New 2018 education laws include ending ‘meal shaming’

It’s the start of a new calendar year, and with that comes a batch of state laws affecting Orange County’s public schools and community colleges.

The slew of new laws for 2018 aims to address students health, social and emotional issues, along with targeting more tuition relief, and other issues.

students eating lunch in school cafeteriaHere is a list of the more prominent legislation taking effect.

Ending “meal shaming”

Students whose families owe money for school lunches will no longer be given only a snack, or nothing at all, until they’re all paid up on their meal plans. These students will get the same meal as all the other students. The bill will also end “meal shaming,” the practice used in some districts of verbally reprimanding students in the lunch line or stamping children’s hands as a reminder to their parents they owe money.

Water testing at schools

All public schools must now test yearly for lead in their water supplies. The law requires water agencies that serve schools to test for lead and report to parents if levels are above those considered safe for drinking. The water agency and school or district would then take immediate steps to provide a safe source of drinking water for students.

Tuition relief at community colleges

This new law would waive the $46 per unit fee for one academic year for first-time, in-state community college students. Students would need to commit to at least 12 units a semester and still submit their financial aid forms if eligible. There’s a catch though. Lawmakers still need to allocate funding in the 2018-19 budget to support the program.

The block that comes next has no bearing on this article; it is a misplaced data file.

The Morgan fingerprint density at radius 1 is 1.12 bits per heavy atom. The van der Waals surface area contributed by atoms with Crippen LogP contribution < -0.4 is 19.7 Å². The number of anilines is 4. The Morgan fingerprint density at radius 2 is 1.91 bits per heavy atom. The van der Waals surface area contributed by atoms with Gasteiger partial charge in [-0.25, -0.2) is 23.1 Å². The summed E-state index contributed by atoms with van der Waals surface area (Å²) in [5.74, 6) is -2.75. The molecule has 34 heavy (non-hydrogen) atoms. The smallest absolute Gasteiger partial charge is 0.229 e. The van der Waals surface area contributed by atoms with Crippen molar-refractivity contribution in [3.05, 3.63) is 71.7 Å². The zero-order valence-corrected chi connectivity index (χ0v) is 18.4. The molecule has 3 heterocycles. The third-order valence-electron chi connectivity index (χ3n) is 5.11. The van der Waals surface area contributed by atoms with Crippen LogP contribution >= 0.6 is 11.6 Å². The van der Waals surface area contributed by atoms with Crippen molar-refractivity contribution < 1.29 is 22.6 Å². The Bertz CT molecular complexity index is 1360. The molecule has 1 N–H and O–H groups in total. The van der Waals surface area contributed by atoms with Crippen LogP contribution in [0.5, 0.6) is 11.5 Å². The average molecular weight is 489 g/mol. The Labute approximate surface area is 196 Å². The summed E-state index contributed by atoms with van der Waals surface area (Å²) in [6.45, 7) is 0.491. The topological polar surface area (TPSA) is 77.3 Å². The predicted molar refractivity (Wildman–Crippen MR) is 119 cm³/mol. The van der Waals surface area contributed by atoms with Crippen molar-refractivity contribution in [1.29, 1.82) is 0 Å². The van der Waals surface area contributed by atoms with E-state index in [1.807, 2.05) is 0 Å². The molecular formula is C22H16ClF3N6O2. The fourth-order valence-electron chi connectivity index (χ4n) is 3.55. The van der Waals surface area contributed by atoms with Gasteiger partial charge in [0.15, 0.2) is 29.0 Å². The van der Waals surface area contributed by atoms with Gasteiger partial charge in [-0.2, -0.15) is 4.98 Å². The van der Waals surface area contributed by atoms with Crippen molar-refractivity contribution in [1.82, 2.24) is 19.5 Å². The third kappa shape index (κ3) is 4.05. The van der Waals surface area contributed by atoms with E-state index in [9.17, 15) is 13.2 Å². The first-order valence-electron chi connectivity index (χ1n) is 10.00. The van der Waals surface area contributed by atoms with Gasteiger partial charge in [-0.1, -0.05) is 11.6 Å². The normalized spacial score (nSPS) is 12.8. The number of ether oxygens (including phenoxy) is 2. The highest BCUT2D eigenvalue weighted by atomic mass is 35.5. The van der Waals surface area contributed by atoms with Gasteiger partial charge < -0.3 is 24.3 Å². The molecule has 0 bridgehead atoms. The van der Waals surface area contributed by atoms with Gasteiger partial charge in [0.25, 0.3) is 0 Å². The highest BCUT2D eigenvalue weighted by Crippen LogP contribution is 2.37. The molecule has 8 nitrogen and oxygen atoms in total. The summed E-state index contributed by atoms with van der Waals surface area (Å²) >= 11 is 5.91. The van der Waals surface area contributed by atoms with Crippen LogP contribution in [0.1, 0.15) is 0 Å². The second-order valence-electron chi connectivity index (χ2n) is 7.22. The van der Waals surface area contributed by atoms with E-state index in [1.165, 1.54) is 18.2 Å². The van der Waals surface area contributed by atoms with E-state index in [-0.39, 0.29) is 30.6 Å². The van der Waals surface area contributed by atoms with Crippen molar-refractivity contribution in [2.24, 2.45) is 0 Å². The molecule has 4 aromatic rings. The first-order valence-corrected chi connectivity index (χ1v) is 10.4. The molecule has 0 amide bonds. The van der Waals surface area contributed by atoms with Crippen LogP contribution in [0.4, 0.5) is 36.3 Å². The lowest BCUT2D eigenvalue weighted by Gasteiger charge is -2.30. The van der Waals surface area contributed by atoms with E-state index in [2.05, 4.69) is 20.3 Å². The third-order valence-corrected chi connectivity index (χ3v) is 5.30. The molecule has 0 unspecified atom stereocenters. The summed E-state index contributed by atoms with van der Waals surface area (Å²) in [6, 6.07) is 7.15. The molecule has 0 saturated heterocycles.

Eliminating high school exit exam

The requirement for students to pass a high school exit examination as a condition of receiving a high school diploma has been eliminated. The exam had been suspended for the 2015-16 through 2017-18 school years while a state advisory panel considered whether the exam should be redesigned or ditched altogether.

Human trafficking education

Public schools are now required to offer students in grades 7-12 education and training on human trafficking identification and prevention.

Improving hygiene 

Public schools serving low-income students in grades 6 to 12 must provide free tampons and other feminine hygiene products in half of restrooms on campus.

Bus alert system

This law, which goes into effect this fall, will require school buses to be equipped with alert systems that force drivers to manually disarm or scan an alarm at the rear of the bus before exiting the bus in an effort to ensure no child is mistakenly left inside the vehicle.